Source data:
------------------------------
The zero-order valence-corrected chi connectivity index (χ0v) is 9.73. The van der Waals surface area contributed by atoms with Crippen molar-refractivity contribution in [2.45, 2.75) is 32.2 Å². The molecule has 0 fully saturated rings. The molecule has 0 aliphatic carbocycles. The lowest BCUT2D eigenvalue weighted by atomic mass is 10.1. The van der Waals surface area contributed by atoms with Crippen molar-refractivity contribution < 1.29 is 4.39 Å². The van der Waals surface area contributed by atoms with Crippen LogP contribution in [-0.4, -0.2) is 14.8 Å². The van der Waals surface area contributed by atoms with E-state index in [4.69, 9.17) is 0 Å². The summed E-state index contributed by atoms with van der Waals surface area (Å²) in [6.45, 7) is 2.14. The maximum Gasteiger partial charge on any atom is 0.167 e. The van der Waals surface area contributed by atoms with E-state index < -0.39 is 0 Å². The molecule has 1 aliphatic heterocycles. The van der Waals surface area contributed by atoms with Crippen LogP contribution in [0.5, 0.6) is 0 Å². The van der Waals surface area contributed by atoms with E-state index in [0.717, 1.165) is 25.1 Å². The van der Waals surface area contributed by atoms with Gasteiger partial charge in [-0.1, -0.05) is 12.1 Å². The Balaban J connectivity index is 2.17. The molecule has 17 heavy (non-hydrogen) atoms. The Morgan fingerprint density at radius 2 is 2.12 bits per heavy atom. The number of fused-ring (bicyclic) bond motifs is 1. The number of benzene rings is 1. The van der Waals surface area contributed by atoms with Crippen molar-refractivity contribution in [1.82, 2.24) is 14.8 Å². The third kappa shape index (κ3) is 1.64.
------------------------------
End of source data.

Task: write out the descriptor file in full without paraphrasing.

The zero-order valence-corrected chi connectivity index (χ0v) is 9.73. The van der Waals surface area contributed by atoms with Crippen molar-refractivity contribution in [2.45, 2.75) is 32.2 Å². The molecule has 0 fully saturated rings. The molecule has 0 aliphatic carbocycles. The lowest BCUT2D eigenvalue weighted by atomic mass is 10.1. The van der Waals surface area contributed by atoms with Crippen molar-refractivity contribution < 1.29 is 4.39 Å². The van der Waals surface area contributed by atoms with Crippen LogP contribution in [-0.4, -0.2) is 14.8 Å². The van der Waals surface area contributed by atoms with E-state index in [4.69, 9.17) is 0 Å². The summed E-state index contributed by atoms with van der Waals surface area (Å²) in [6.45, 7) is 2.14. The maximum Gasteiger partial charge on any atom is 0.167 e. The van der Waals surface area contributed by atoms with E-state index < -0.39 is 0 Å². The molecule has 1 aliphatic heterocycles. The van der Waals surface area contributed by atoms with Crippen LogP contribution in [0.5, 0.6) is 0 Å². The van der Waals surface area contributed by atoms with E-state index in [0.717, 1.165) is 25.1 Å². The van der Waals surface area contributed by atoms with Gasteiger partial charge in [-0.1, -0.05) is 12.1 Å². The Balaban J connectivity index is 2.17. The molecule has 17 heavy (non-hydrogen) atoms. The Morgan fingerprint density at radius 2 is 2.12 bits per heavy atom. The number of fused-ring (bicyclic) bond motifs is 1. The number of benzene rings is 1. The van der Waals surface area contributed by atoms with Crippen molar-refractivity contribution in [1.82, 2.24) is 14.8 Å². The third kappa shape index (κ3) is 1.64.